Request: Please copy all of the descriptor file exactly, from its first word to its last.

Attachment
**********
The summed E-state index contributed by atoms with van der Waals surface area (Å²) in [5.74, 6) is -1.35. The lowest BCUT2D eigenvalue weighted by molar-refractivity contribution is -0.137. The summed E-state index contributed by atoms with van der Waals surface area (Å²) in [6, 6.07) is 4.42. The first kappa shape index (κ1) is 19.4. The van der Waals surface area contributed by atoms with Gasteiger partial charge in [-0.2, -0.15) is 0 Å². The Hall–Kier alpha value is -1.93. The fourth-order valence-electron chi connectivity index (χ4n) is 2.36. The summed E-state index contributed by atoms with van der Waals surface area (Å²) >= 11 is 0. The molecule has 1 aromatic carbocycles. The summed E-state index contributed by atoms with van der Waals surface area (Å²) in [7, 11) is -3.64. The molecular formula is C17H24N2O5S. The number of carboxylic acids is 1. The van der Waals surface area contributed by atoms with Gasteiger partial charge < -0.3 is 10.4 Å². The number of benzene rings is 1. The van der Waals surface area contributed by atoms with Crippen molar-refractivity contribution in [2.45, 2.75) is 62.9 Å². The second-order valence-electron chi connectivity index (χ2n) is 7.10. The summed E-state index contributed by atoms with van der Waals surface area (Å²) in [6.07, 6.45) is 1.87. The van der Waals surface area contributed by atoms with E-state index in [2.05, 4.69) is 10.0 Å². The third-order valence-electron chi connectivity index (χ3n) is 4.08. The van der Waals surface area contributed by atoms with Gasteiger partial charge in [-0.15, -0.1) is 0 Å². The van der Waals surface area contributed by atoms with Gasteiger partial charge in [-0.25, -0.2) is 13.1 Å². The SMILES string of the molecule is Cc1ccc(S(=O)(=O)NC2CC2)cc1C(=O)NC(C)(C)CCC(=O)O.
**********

The summed E-state index contributed by atoms with van der Waals surface area (Å²) in [5.74, 6) is -1.35. The lowest BCUT2D eigenvalue weighted by molar-refractivity contribution is -0.137. The summed E-state index contributed by atoms with van der Waals surface area (Å²) in [6, 6.07) is 4.42. The first kappa shape index (κ1) is 19.4. The van der Waals surface area contributed by atoms with Gasteiger partial charge in [-0.2, -0.15) is 0 Å². The Hall–Kier alpha value is -1.93. The fourth-order valence-electron chi connectivity index (χ4n) is 2.36. The summed E-state index contributed by atoms with van der Waals surface area (Å²) >= 11 is 0. The molecule has 1 aromatic carbocycles. The summed E-state index contributed by atoms with van der Waals surface area (Å²) in [7, 11) is -3.64. The molecular formula is C17H24N2O5S. The number of carboxylic acids is 1. The van der Waals surface area contributed by atoms with Gasteiger partial charge < -0.3 is 10.4 Å². The number of benzene rings is 1. The van der Waals surface area contributed by atoms with Crippen molar-refractivity contribution in [2.45, 2.75) is 62.9 Å². The second-order valence-electron chi connectivity index (χ2n) is 7.10. The summed E-state index contributed by atoms with van der Waals surface area (Å²) in [6.07, 6.45) is 1.87. The van der Waals surface area contributed by atoms with E-state index in [2.05, 4.69) is 10.0 Å². The third-order valence-electron chi connectivity index (χ3n) is 4.08. The van der Waals surface area contributed by atoms with Gasteiger partial charge in [-0.15, -0.1) is 0 Å². The van der Waals surface area contributed by atoms with Gasteiger partial charge in [-0.25, -0.2) is 13.1 Å². The SMILES string of the molecule is Cc1ccc(S(=O)(=O)NC2CC2)cc1C(=O)NC(C)(C)CCC(=O)O.